Illustration of a bird perched on a scale of justice

To Kill a Mockingbird

by Harper Lee

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Why won't Walter Cunningham take the money from Miss Caroline?

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Everyone in Maycomb knows the Cunninghams are a very proud family. They may be dirt poor, but they are disinclined to accept any free handouts. They will never accept any favors from anybody unless they can repay it. Since they can rarely afford to pay money, the family repays people in the products of their labor.

Since Walter knows that this philosophy is part of being a Cunningham and realizes that he will not be able to repay the quarter on offer, he refuses to take it. Miss Caroline is new to the town and does not know of their tradition. She sees Walter's response as rude and is quite annoyed with him. Scout is urged to enlighten Miss Caroline about their ways and when she does so in Walter's defense, Miss Caroline, who had already been irked by her on a previous occasion, decides to punish her.

It is for this reason that Scout later rubs Walter's nose in the sand; she believes that he brought trouble upon her. Jem saves the boy from his sister's vengeance and invites him home for dinner. In this instance, Jem displays the qualities Atticus has inculcated in his children. Scout is still too young and naive to understand her father's philosophy and responds on an emotional level.

It is clear that Atticus has taught his children not to discriminate, and Scout's action in this particular situation in some way foreshadows her intervention later in chapter 15, when she speaks to Walter's dad in front of the jailhouse where Tom Robinson is incarcerated. Mr. Cunningham is part of a lynch mob intent on removing Tom and executing their brand of justice. Her father has been aware of the threat and is outside the prison, keeping watch, when they arrive.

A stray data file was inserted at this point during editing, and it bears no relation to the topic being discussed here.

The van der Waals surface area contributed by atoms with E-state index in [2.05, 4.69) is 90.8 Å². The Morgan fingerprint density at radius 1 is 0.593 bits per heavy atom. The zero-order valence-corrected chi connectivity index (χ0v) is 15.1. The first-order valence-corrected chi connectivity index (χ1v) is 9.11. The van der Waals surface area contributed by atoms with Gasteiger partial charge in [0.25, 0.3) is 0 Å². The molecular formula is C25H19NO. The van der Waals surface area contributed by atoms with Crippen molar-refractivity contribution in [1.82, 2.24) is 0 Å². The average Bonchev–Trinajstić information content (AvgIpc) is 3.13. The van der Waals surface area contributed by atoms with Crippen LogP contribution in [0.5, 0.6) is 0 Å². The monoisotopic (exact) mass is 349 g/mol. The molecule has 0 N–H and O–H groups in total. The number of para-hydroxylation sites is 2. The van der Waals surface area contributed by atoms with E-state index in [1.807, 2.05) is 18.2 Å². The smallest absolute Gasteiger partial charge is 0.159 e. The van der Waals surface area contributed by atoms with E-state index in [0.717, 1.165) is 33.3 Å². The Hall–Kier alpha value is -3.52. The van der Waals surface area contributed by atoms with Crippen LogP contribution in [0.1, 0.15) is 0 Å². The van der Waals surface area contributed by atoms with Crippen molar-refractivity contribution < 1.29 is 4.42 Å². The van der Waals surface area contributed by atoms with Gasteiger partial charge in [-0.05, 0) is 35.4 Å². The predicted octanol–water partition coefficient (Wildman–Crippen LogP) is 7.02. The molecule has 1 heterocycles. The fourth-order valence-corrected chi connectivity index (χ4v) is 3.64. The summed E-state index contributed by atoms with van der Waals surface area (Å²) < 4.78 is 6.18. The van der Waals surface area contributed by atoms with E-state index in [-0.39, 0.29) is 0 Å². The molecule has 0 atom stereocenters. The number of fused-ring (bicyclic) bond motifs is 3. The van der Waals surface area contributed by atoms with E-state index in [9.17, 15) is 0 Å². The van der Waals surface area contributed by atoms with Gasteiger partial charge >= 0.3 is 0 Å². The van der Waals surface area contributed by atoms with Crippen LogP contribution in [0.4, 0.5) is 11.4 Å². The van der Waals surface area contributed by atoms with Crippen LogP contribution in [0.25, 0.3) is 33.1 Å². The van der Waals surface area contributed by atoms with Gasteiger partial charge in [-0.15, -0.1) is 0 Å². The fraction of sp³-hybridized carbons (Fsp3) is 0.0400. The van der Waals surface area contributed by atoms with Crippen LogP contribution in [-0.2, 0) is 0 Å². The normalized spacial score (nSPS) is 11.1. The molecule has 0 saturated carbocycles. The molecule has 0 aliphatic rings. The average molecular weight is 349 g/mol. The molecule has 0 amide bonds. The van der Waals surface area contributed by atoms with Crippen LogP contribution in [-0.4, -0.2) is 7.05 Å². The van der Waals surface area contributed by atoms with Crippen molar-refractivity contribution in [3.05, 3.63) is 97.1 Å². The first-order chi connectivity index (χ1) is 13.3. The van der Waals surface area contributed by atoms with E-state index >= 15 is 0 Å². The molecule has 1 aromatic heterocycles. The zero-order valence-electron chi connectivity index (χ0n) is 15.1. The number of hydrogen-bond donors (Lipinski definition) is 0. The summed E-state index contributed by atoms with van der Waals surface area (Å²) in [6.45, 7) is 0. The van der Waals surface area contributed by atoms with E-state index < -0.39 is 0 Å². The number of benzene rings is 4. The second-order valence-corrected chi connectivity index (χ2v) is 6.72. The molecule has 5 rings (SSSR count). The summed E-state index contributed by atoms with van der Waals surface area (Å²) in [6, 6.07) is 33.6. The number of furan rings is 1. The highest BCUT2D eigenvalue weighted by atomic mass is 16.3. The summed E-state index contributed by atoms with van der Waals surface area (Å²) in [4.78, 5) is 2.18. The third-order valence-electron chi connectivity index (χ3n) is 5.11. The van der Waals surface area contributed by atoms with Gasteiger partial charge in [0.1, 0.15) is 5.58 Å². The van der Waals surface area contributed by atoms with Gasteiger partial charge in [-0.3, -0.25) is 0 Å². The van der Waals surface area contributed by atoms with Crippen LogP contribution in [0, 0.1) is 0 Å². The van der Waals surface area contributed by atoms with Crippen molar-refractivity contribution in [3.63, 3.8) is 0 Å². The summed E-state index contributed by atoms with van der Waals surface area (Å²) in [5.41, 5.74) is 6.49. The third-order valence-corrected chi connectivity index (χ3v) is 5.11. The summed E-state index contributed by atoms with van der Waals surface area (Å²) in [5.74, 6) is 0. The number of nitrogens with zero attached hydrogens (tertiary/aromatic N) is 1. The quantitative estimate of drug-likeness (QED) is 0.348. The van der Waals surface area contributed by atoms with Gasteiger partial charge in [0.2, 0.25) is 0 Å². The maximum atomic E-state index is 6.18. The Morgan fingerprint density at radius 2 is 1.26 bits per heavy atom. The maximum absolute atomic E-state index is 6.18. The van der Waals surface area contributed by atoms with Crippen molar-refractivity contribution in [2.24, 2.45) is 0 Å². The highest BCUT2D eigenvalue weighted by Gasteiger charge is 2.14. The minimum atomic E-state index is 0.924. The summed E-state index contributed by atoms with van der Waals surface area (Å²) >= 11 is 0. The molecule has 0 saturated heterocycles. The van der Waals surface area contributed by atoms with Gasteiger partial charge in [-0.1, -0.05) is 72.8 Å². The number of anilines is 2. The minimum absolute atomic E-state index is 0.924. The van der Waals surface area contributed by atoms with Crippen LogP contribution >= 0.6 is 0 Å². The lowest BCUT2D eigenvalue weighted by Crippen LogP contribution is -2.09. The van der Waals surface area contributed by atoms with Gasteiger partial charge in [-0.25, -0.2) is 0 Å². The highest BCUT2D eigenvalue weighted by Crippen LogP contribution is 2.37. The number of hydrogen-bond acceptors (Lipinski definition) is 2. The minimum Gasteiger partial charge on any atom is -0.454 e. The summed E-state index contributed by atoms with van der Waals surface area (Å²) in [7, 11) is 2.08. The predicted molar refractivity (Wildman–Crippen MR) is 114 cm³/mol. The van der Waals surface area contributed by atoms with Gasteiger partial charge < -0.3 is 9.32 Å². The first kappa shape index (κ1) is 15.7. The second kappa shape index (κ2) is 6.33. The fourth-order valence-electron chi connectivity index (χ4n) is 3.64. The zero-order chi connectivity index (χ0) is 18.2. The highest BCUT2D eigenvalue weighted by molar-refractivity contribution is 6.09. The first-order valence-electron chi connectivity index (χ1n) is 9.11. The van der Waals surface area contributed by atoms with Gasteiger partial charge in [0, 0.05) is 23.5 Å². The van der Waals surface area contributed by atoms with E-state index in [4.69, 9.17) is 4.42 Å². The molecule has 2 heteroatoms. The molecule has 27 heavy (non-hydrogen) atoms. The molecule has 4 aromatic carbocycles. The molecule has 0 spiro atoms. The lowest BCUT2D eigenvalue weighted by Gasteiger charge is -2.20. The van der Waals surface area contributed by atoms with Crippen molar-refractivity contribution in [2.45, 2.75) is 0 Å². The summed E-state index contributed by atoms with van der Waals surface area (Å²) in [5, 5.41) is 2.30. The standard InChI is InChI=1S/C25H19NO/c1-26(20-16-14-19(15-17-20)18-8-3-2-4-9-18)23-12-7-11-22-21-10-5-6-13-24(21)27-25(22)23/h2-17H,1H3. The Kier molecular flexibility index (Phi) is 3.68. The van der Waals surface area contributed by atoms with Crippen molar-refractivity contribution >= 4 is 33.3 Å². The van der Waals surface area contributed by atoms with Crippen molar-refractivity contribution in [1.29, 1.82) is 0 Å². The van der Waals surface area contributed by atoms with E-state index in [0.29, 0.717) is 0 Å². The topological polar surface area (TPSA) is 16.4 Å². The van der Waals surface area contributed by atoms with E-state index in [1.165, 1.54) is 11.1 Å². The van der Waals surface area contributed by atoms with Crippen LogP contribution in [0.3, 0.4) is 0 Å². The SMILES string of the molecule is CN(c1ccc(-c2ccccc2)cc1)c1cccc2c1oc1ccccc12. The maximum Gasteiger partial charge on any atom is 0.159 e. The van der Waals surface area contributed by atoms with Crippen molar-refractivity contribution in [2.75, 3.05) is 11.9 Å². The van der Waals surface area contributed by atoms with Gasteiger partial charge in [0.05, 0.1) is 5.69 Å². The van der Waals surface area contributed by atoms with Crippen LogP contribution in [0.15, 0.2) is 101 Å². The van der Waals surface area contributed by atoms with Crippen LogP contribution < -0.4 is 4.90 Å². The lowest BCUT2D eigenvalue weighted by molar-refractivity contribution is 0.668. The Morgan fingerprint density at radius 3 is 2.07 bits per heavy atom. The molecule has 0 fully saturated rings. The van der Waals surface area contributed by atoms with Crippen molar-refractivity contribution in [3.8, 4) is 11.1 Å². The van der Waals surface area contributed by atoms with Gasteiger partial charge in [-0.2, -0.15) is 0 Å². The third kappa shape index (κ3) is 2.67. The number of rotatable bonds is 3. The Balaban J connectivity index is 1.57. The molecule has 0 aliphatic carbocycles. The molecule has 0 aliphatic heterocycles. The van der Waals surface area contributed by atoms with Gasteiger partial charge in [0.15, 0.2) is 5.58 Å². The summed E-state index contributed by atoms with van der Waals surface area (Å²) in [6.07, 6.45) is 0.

Scout recognizes Mr. Cunningham and goes to speak to him about his son and his entailment. Her action prevents a serious confrontation and probably saves both her father and Tom from serious harm. Mr. Cunningham responds to her and asks the mob to leave, which is exactly what they do.

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Because of the way he has been brought up, Walter Cunningham won't take any lunch money from Miss Caroline.

As Scout explains in the book, Walter is a Cunningham, and in Maycomb, the Cunninghams are known to be a poor but proud family. A Cunningham will refuse a gift he cannot readily repay.

"...The Cunninghams never took anything they can’t pay back—no church baskets and no scrip stamps. They never took anything off of anybody, they get along on what they have. They don’t have much, but they get along on it."

So, despite not having any lunch, Walter refuses to take the lunch money offered by Miss Caroline. Scout explains to Miss Caroline that Walter will never have the money to repay her, and since she can't use any "stovewood," forcing Walter to take the money would be wrong. In regards to the "stovewood," Scout is referring to the way the Cunninghams usually pay for any services or products.

Scout recalls a time when Walter's father had some legal work done by Atticus. Accordingly, Mr. Cunningham later paid Atticus with stovewood, hickory nuts, turnip greens, and Christmas holly. Scout tries to explain to Miss Caroline that the Cunninghams have their own way of doing business, but Miss Caroline refuses to listen. In the end, Scout is spanked for her troubles, a punishment she considers unjust.

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